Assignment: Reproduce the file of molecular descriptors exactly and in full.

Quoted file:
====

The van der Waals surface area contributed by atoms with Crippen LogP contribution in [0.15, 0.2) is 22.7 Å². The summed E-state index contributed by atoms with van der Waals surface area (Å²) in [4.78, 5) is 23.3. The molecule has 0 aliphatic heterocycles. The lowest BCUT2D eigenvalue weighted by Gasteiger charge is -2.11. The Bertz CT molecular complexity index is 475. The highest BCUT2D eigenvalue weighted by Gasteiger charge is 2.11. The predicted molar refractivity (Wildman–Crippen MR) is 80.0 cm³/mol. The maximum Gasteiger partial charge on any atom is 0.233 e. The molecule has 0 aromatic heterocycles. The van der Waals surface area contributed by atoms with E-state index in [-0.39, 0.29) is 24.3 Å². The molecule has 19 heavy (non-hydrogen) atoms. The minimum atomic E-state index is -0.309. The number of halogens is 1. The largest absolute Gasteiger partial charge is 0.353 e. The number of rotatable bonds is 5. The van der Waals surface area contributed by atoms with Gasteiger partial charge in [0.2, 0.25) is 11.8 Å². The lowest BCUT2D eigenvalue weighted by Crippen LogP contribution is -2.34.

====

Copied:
The van der Waals surface area contributed by atoms with Crippen LogP contribution in [0.15, 0.2) is 22.7 Å². The summed E-state index contributed by atoms with van der Waals surface area (Å²) in [4.78, 5) is 23.3. The molecule has 0 aliphatic heterocycles. The lowest BCUT2D eigenvalue weighted by Gasteiger charge is -2.11. The Bertz CT molecular complexity index is 475. The highest BCUT2D eigenvalue weighted by Gasteiger charge is 2.11. The predicted molar refractivity (Wildman–Crippen MR) is 80.0 cm³/mol. The maximum Gasteiger partial charge on any atom is 0.233 e. The molecule has 0 aromatic heterocycles. The van der Waals surface area contributed by atoms with E-state index in [-0.39, 0.29) is 24.3 Å². The molecule has 19 heavy (non-hydrogen) atoms. The minimum atomic E-state index is -0.309. The number of halogens is 1. The largest absolute Gasteiger partial charge is 0.353 e. The number of rotatable bonds is 5. The van der Waals surface area contributed by atoms with Gasteiger partial charge in [0.2, 0.25) is 11.8 Å². The lowest BCUT2D eigenvalue weighted by Crippen LogP contribution is -2.34.